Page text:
To CEOs Cutting Budgets: “Cheap is Expensive”
What a dilemma!
You’ve been reading (perhaps experiencing) about recent company layoffs. I’m guessing most companies are making lay off decision based on roles the business needs, but also employee performance. It would seem obvious that every company wants to keep their best people. Although I’ve heard of companies that offer voluntary attrition with a healthy severance package. You know who takes that package? The best employees. What’s left at that company? Well…fewer of those best employees. Again, the quality of your inside is visible to your outside. The quality of a company is a function of the quality of people it keeps.
At Bazaarvoice, we go to great lengths to hire the best employees, and it has made a significant difference to our performance, which is a function of the performance we deliver for our clients. But imagine if we didn’t hire the best. Imagine if we hired the cheapest employees, or had no discipline in our hiring process. We’d probably get those desperate for a job. They could be half as good in execution, poor strategic skills, and lack integrity. What kind of company would we be? More importantly, how effective would we be for our clients? We’d be as effective as if they had hired those employees. We – and most of your marketing vendors/agencies — are an extension of our client’s team. I don’t see much difference in the quality of results a client gets from a top performing agency or vendor and top performing employee.
I was talking to an executive from P&G the other night about agencies. Many times, as an agency grows and becomes more ‘homogeneous’ the best designers no longer want to work there. The best designers want to work where they can do great work. Where it is demanded they do great work. But there’s a natural ‘circle of life’ for companies who fail to focus on being the best. Companies that find themselves in the dangerous ‘middle’ of a market spiral down in performance, and eventually fail to make room for those that do great work. For the sake of your company, the worst thing is to travel down the middle to mediocrity in tough times. It’s like multiplying bad times bad. I’m not a math genius, but that equals “suck”.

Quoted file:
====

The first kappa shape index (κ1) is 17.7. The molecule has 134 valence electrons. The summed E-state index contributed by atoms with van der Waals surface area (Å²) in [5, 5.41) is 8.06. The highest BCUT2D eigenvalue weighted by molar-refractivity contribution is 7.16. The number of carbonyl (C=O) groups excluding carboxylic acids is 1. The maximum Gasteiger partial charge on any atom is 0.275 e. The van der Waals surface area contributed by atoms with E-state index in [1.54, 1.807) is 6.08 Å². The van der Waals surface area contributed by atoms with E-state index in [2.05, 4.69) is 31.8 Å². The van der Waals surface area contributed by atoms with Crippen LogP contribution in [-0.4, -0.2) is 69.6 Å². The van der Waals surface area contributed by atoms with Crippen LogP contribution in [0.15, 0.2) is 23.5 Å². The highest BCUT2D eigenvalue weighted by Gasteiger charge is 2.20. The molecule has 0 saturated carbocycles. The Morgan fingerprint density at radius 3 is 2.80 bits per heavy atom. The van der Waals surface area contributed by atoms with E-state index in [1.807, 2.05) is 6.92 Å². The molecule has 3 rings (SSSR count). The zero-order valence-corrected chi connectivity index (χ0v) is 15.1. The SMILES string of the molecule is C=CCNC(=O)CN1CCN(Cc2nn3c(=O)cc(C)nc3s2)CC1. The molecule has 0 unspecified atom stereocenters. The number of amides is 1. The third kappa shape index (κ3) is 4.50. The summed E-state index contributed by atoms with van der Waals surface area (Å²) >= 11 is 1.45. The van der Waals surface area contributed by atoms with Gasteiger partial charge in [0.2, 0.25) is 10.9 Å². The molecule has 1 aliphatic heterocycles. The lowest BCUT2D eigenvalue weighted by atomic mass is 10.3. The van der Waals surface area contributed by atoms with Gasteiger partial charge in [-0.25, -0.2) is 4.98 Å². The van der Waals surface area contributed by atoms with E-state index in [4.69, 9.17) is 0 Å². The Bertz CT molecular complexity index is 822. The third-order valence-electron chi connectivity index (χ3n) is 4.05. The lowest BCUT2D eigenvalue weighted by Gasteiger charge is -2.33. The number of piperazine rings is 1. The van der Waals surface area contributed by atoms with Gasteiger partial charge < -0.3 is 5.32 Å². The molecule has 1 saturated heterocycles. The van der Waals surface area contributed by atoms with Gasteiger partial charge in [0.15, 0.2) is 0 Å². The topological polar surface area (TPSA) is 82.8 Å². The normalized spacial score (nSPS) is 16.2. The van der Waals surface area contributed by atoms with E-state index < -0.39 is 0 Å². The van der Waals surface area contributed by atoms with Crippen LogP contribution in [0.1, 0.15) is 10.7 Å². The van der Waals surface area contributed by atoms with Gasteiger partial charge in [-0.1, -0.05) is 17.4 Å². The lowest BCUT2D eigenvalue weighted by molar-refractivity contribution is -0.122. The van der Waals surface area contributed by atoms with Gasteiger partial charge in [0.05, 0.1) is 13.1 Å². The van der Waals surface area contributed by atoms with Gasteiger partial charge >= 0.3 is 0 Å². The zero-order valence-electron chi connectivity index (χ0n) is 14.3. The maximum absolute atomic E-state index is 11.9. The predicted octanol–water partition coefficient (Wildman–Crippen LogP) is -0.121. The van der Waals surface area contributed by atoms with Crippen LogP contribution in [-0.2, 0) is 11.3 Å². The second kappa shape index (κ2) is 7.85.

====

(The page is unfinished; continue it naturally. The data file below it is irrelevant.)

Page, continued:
My frugal friends at Ice.com (run by the Gniwisch brothers) told me their wise mother’s saying: “Cheap is expensive”. Though I didn’t ask Mrs. Gniwish, I think it means if you buy a cheap product/service, you pay for it in many other ways. You could pay for it in having to do things yourself, rework projects, or lack results from mediocrity. “You get what you pay for” was not invented by the Gniwisch family, but I think it’s just as salient in this argument.
I saw the perils of commoditizing capabilities myself in launching over 100 features & functionalities on Dell.com. Many times, because we time boxed our development, we had to cut important features or design elements from a project. While we may have technically launched the project, we didn’t really achieve the full vision or ROI from the project. For example, when we launched the couponing capability – though it ‘launched’ – it lacked important business process capabilities. As a result, the functionality didn’t get used for months until we could phase in the lost features. We knew what performance we needed from a functionality, but didn’t get it because we afforded (time box) lesser capabilities. The answer should be to build the best of the highest impacting functionalities, and drop other projects.
Similarly, in times like this, the opportunity is to focus the organization on the most important things. And those important things should have high performance characteristics. This doesn’t mean to get the ‘luxury’ equivalent of people and partners, but rather the ‘value’ of high performance. Get the best performing people and agencies on the strategies that are most critical to your current and future performance. Think about prioritizing initiatives that have the highest net present value, where benefits scale and the evolution of a program grows annuity of benefits throughout the organization. If you commoditize or cut anything, it is those things that are furthest away from customer-facing and culture-impacting. At a time of high customer distrust and considered purchase decisions, now is the time to double down on investments customer centricity and word of mouth. Operationalize the voice of the customer, bringing ‘customer oxygen’ throughout the functions. Keep or build programs that automate and scale to maximize return and leverage precious, high-performing employees’ time.
Don’t multiply bad times bad performance. No one wants to suck. The final analysis of your performance is whether you were the best you could be in the worst of times.